Paul Holmes 04 Jun 2001 // 11:00PM GMT
In January 2000, AutoTrader.com spent 1.5 million dollars to purchase 30 seconds of advertising time during the Super Bowl. They weren’t alone. All in all, 17 dot-com and tech companies made an unheard of investment and engaged in an all out commercial blitz, spending their entire yearly marketing budgets to buy up this expensive airtime to put their unknown brands in front of millions of consumers. Before the media could begin dissecting the dot-com failures from last year – Access Communications began to develop a strategy to position AutoTrader.com as a survivor among the ruins. The team crafted a pitch that was designed to provide reporters covering Super Bowl advertising with a new angle.
For some of the big spenders, site traffic spiked for a few days following the Super Bowl – stayed higher for a month or two – then fell back to or below previous levels. In the months following game, it became clear that many dot-com companies who had advertised during the big game were fumbling and big ad budgets were a thing of the past. Most had stock prices trading at or below their IPO price and site traffic was way down. In fact, 2 of the 17 dot-com companies who advertised in last year's Super Bowl had folded and at least 7 others were seeing stock prices tumble dramatically. The demise of the dot-com was evident, as close to 300 Internet companies had shut their doors in the past year.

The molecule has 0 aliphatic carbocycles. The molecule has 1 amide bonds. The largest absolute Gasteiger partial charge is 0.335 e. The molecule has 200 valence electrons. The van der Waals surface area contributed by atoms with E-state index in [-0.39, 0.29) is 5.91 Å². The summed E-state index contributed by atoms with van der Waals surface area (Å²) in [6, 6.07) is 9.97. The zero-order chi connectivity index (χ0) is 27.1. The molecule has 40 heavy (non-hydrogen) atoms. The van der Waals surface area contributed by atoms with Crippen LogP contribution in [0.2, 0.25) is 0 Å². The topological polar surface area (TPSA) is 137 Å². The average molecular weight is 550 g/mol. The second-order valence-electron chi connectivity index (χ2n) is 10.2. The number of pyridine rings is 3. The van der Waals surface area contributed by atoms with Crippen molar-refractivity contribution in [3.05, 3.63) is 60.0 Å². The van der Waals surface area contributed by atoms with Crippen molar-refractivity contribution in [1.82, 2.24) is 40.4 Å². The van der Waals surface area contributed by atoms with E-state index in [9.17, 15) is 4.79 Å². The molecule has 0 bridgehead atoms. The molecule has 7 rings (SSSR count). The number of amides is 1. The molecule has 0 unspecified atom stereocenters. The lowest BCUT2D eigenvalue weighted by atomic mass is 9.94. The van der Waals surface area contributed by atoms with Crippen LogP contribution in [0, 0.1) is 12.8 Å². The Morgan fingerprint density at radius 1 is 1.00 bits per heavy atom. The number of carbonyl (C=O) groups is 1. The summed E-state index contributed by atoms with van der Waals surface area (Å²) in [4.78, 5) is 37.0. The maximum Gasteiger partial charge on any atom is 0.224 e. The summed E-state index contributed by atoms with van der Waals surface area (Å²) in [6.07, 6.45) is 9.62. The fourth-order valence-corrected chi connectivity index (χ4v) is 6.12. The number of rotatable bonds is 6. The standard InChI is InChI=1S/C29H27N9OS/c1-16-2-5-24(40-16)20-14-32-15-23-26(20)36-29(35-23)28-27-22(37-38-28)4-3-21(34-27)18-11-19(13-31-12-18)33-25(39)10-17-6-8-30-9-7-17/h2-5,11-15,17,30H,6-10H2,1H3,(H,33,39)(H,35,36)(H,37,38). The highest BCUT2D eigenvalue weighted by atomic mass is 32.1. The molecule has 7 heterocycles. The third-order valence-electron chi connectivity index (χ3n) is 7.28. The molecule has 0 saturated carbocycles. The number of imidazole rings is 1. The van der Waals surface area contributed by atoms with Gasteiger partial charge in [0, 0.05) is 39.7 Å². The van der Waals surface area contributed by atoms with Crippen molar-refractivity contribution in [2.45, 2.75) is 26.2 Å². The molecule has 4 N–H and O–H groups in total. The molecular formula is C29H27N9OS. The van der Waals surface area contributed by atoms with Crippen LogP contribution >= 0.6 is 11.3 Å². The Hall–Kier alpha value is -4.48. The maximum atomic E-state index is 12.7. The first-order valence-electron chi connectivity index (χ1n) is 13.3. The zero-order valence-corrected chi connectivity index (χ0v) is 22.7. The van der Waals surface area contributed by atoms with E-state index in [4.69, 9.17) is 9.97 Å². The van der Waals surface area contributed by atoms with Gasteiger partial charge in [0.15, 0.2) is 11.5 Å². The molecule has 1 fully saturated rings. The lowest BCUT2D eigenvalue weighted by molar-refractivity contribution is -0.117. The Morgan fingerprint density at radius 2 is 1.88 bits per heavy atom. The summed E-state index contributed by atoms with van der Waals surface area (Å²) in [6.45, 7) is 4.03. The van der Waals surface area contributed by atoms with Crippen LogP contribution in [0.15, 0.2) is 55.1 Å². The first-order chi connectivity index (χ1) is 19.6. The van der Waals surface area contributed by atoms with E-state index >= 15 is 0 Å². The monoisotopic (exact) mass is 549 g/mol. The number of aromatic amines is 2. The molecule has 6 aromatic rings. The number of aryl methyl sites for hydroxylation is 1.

However, it wasn’t doom and gloom for all dot-com companies. AutoTrader.com, the leading Internet destination for buyers and sellers of used cars, debuted their first ever television commercial “Whoosh” during the game. Not only did AutoTrader.com see an immediate site traffic surge of 900 percent in the seconds following the airing of the ad – it has since settled at a 400 percent increase.